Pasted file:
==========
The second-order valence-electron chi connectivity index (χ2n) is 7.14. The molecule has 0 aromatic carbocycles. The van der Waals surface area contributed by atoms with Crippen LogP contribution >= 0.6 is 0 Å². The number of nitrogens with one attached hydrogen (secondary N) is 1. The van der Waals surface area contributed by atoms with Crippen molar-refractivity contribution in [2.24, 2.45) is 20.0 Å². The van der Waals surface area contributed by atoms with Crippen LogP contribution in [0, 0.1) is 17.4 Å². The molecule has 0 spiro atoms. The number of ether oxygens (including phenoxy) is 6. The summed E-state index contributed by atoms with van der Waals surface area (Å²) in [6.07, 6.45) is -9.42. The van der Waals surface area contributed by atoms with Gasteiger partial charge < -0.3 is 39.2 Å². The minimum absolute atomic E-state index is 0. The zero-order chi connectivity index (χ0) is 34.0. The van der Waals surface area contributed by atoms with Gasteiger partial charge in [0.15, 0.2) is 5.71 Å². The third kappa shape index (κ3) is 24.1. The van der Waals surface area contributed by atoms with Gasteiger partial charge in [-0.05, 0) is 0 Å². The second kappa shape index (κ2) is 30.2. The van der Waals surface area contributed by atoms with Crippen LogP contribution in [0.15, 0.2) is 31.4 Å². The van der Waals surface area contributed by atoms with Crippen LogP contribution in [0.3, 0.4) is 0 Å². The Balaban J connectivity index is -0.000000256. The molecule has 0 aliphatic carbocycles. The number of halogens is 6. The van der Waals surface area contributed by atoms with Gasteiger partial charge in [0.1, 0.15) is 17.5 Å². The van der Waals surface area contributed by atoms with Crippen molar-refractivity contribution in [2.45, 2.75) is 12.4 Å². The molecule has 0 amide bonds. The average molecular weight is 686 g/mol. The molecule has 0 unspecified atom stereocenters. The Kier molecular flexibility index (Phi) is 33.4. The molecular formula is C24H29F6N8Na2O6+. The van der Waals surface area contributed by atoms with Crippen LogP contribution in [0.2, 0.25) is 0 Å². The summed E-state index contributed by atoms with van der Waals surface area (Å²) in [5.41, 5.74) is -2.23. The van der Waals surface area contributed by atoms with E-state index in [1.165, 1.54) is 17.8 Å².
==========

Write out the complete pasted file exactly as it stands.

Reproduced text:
The second-order valence-electron chi connectivity index (χ2n) is 7.14. The molecule has 0 aromatic carbocycles. The van der Waals surface area contributed by atoms with Crippen LogP contribution >= 0.6 is 0 Å². The number of nitrogens with one attached hydrogen (secondary N) is 1. The van der Waals surface area contributed by atoms with Crippen molar-refractivity contribution in [2.24, 2.45) is 20.0 Å². The van der Waals surface area contributed by atoms with Crippen LogP contribution in [0, 0.1) is 17.4 Å². The molecule has 0 spiro atoms. The number of ether oxygens (including phenoxy) is 6. The summed E-state index contributed by atoms with van der Waals surface area (Å²) in [6.07, 6.45) is -9.42. The van der Waals surface area contributed by atoms with Gasteiger partial charge < -0.3 is 39.2 Å². The minimum absolute atomic E-state index is 0. The zero-order chi connectivity index (χ0) is 34.0. The van der Waals surface area contributed by atoms with Gasteiger partial charge in [0.15, 0.2) is 5.71 Å². The third kappa shape index (κ3) is 24.1. The van der Waals surface area contributed by atoms with Gasteiger partial charge in [-0.05, 0) is 0 Å². The second kappa shape index (κ2) is 30.2. The van der Waals surface area contributed by atoms with Crippen LogP contribution in [0.15, 0.2) is 31.4 Å². The van der Waals surface area contributed by atoms with Crippen LogP contribution in [0.3, 0.4) is 0 Å². The Balaban J connectivity index is -0.000000256. The molecule has 0 aliphatic carbocycles. The number of halogens is 6. The van der Waals surface area contributed by atoms with Gasteiger partial charge in [0.1, 0.15) is 17.5 Å². The van der Waals surface area contributed by atoms with Crippen molar-refractivity contribution in [2.45, 2.75) is 12.4 Å². The molecule has 0 amide bonds. The average molecular weight is 686 g/mol. The molecule has 0 unspecified atom stereocenters. The Kier molecular flexibility index (Phi) is 33.4. The molecular formula is C24H29F6N8Na2O6+. The van der Waals surface area contributed by atoms with Crippen LogP contribution in [0.2, 0.25) is 0 Å². The summed E-state index contributed by atoms with van der Waals surface area (Å²) in [5.41, 5.74) is -2.23. The van der Waals surface area contributed by atoms with E-state index in [1.165, 1.54) is 17.8 Å².